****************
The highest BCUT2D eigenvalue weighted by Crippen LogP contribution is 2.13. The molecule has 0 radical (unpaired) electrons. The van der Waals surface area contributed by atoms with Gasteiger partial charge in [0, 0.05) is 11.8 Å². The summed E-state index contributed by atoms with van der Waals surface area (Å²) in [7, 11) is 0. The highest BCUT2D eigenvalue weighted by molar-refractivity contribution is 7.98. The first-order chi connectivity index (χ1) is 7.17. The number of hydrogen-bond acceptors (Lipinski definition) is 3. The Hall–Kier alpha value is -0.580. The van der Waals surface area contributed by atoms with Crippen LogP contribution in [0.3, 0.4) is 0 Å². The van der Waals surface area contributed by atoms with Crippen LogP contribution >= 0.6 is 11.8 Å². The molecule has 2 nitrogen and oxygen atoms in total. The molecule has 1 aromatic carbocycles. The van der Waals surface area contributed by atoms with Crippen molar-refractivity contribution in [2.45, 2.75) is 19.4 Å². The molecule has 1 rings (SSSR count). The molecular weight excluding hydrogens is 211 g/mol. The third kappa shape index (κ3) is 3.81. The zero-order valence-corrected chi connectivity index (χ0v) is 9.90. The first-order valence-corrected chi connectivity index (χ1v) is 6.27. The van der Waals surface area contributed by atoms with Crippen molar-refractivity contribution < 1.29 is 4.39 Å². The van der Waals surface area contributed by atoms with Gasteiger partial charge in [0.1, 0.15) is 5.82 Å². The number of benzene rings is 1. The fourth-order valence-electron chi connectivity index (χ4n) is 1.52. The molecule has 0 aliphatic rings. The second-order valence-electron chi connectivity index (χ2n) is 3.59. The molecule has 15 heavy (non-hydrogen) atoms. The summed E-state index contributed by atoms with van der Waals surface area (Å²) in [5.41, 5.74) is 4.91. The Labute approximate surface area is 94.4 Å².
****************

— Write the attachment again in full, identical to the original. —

The highest BCUT2D eigenvalue weighted by Crippen LogP contribution is 2.13. The molecule has 0 radical (unpaired) electrons. The van der Waals surface area contributed by atoms with Gasteiger partial charge in [0, 0.05) is 11.8 Å². The summed E-state index contributed by atoms with van der Waals surface area (Å²) in [7, 11) is 0. The highest BCUT2D eigenvalue weighted by molar-refractivity contribution is 7.98. The first-order chi connectivity index (χ1) is 7.17. The number of hydrogen-bond acceptors (Lipinski definition) is 3. The Hall–Kier alpha value is -0.580. The van der Waals surface area contributed by atoms with Crippen LogP contribution in [0.3, 0.4) is 0 Å². The van der Waals surface area contributed by atoms with Crippen LogP contribution >= 0.6 is 11.8 Å². The molecule has 2 nitrogen and oxygen atoms in total. The molecule has 1 aromatic carbocycles. The van der Waals surface area contributed by atoms with Crippen molar-refractivity contribution in [2.45, 2.75) is 19.4 Å². The molecule has 1 rings (SSSR count). The molecular weight excluding hydrogens is 211 g/mol. The third kappa shape index (κ3) is 3.81. The zero-order valence-corrected chi connectivity index (χ0v) is 9.90. The first-order valence-corrected chi connectivity index (χ1v) is 6.27. The van der Waals surface area contributed by atoms with Crippen molar-refractivity contribution < 1.29 is 4.39 Å². The van der Waals surface area contributed by atoms with Gasteiger partial charge in [0.1, 0.15) is 5.82 Å². The number of benzene rings is 1. The fourth-order valence-electron chi connectivity index (χ4n) is 1.52. The molecule has 0 aliphatic rings. The second-order valence-electron chi connectivity index (χ2n) is 3.59. The molecule has 15 heavy (non-hydrogen) atoms. The summed E-state index contributed by atoms with van der Waals surface area (Å²) in [5.41, 5.74) is 4.91. The Labute approximate surface area is 94.4 Å².